That prompted me to start making YouTube videos of my book talks. With any luck, I can get my channel unblocked at school and have a computer station set up so to the viewing of these videos can be done independently. If that doesn't work, I had another idea, which became my project for the summer.

Last school year I saw many conversations on Twitter about QR codes and using QR codes for comments. It wasn't until this summer and reading this blog post that I really understood what QR codes were and figured out how I could use them. To address my problem of being interrupted while teaching by a student who wanted a new book -- a problem I don't mind having because it means they're reading -- I decided to create QR codes that link to various YouTube videos and commentaries about books. These barcodes will be taped to the inside of the books at the beginning or end, and students can use my phone to access the content.

The fact that my phone is the device necessary for this project to work has beenthe only snag. Because YouTube is blocked, and because I want my students to be able to read whatever commentary from wherever on the web, and because I won't connect my iPhone to the wireless in my classroom, it seems like the best choice. Students have used my devices before without too much incident -- iPod nano to watch videos from Skeleton Creek and Trackers or listening to audiobooks -- so I'm not too worried. There will be ground rules. But I think having the video option will help those students who have a hard time reading the back cover of a book and deciding whether or not they want to read it.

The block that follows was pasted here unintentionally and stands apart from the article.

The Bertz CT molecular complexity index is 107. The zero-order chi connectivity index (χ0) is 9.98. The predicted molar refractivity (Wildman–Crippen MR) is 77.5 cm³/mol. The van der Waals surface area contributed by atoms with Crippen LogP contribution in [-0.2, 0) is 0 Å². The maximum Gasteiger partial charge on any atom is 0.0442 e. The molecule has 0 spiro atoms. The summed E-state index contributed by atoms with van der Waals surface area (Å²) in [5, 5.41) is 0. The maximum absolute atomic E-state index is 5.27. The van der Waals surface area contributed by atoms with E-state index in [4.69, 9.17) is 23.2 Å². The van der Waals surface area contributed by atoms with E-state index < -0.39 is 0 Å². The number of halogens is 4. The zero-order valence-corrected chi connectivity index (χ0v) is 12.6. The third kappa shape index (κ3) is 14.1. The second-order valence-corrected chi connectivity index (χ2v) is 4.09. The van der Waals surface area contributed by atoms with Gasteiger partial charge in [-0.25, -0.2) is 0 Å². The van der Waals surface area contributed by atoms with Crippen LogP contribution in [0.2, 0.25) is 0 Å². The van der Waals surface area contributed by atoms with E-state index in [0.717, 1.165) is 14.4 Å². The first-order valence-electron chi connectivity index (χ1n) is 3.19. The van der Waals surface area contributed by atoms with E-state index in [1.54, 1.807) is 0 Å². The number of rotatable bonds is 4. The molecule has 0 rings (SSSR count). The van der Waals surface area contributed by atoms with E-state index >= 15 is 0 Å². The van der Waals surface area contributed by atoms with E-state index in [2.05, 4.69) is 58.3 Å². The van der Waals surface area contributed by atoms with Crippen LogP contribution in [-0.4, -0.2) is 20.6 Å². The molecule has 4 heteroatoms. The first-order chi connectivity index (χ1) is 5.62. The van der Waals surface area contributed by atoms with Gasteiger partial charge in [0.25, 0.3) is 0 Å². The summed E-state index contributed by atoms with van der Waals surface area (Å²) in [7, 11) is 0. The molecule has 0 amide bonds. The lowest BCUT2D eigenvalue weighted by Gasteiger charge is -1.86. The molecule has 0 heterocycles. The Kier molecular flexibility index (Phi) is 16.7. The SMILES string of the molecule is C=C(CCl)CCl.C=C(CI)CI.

I'll let you know how it goes.

Wednesday, July 20, 2011

Review: Bone: Quest For The Spark, Book One

Bone: Quest For The Spark, Book One
Bone: Quest For The Spark, Book One by Thomas E. Sniegoski

My rating: 3 of 5 stars

When I picked up Quest for the Spark at the Scholastic Warehouse Sale in May, I fully expected it to be a spin-off graphic novel series. I was surprised when it wasn't. So a mostly-new cast of characters is on a quest for the light that will drive the darkness away.